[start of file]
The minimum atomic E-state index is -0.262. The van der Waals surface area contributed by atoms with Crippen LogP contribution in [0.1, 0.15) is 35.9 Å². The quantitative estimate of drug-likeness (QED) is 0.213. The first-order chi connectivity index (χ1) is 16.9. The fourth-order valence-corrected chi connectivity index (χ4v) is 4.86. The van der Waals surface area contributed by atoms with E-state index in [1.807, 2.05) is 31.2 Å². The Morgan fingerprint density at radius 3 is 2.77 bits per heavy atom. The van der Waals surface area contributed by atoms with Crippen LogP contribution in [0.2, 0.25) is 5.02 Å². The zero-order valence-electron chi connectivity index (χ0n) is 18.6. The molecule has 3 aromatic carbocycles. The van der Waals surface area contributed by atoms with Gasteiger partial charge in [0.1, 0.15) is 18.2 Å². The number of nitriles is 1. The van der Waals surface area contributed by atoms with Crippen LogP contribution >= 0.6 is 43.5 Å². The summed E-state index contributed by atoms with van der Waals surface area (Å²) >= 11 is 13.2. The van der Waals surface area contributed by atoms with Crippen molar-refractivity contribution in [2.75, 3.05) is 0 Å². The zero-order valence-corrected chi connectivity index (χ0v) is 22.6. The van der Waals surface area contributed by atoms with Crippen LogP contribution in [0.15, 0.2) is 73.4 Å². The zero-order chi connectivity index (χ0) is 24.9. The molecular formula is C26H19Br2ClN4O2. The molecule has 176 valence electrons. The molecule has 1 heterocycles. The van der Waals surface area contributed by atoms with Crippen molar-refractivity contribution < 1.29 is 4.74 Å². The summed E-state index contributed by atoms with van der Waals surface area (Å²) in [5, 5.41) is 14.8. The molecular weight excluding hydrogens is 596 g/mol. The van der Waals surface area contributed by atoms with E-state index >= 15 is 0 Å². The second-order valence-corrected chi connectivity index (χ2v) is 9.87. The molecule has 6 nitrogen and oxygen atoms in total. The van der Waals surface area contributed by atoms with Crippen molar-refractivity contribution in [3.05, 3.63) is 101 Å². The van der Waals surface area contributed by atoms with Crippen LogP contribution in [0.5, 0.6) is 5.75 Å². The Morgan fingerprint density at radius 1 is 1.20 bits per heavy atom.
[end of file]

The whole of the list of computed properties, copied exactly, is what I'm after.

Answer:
The minimum atomic E-state index is -0.262. The van der Waals surface area contributed by atoms with Crippen LogP contribution in [0.1, 0.15) is 35.9 Å². The quantitative estimate of drug-likeness (QED) is 0.213. The first-order chi connectivity index (χ1) is 16.9. The fourth-order valence-corrected chi connectivity index (χ4v) is 4.86. The van der Waals surface area contributed by atoms with E-state index in [1.807, 2.05) is 31.2 Å². The Morgan fingerprint density at radius 3 is 2.77 bits per heavy atom. The van der Waals surface area contributed by atoms with Crippen LogP contribution in [0.2, 0.25) is 5.02 Å². The zero-order valence-electron chi connectivity index (χ0n) is 18.6. The molecule has 3 aromatic carbocycles. The van der Waals surface area contributed by atoms with Gasteiger partial charge in [0.1, 0.15) is 18.2 Å². The number of nitriles is 1. The van der Waals surface area contributed by atoms with Crippen LogP contribution >= 0.6 is 43.5 Å². The summed E-state index contributed by atoms with van der Waals surface area (Å²) >= 11 is 13.2. The van der Waals surface area contributed by atoms with Crippen molar-refractivity contribution in [2.75, 3.05) is 0 Å². The zero-order valence-corrected chi connectivity index (χ0v) is 22.6. The van der Waals surface area contributed by atoms with Crippen LogP contribution in [0.15, 0.2) is 73.4 Å². The zero-order chi connectivity index (χ0) is 24.9. The molecular formula is C26H19Br2ClN4O2. The molecule has 176 valence electrons. The molecule has 1 heterocycles. The van der Waals surface area contributed by atoms with Crippen molar-refractivity contribution < 1.29 is 4.74 Å². The summed E-state index contributed by atoms with van der Waals surface area (Å²) in [5, 5.41) is 14.8. The molecular weight excluding hydrogens is 596 g/mol. The van der Waals surface area contributed by atoms with E-state index >= 15 is 0 Å². The second-order valence-corrected chi connectivity index (χ2v) is 9.87. The molecule has 6 nitrogen and oxygen atoms in total. The van der Waals surface area contributed by atoms with Crippen molar-refractivity contribution in [3.05, 3.63) is 101 Å². The van der Waals surface area contributed by atoms with Crippen LogP contribution in [0.5, 0.6) is 5.75 Å². The Morgan fingerprint density at radius 1 is 1.20 bits per heavy atom.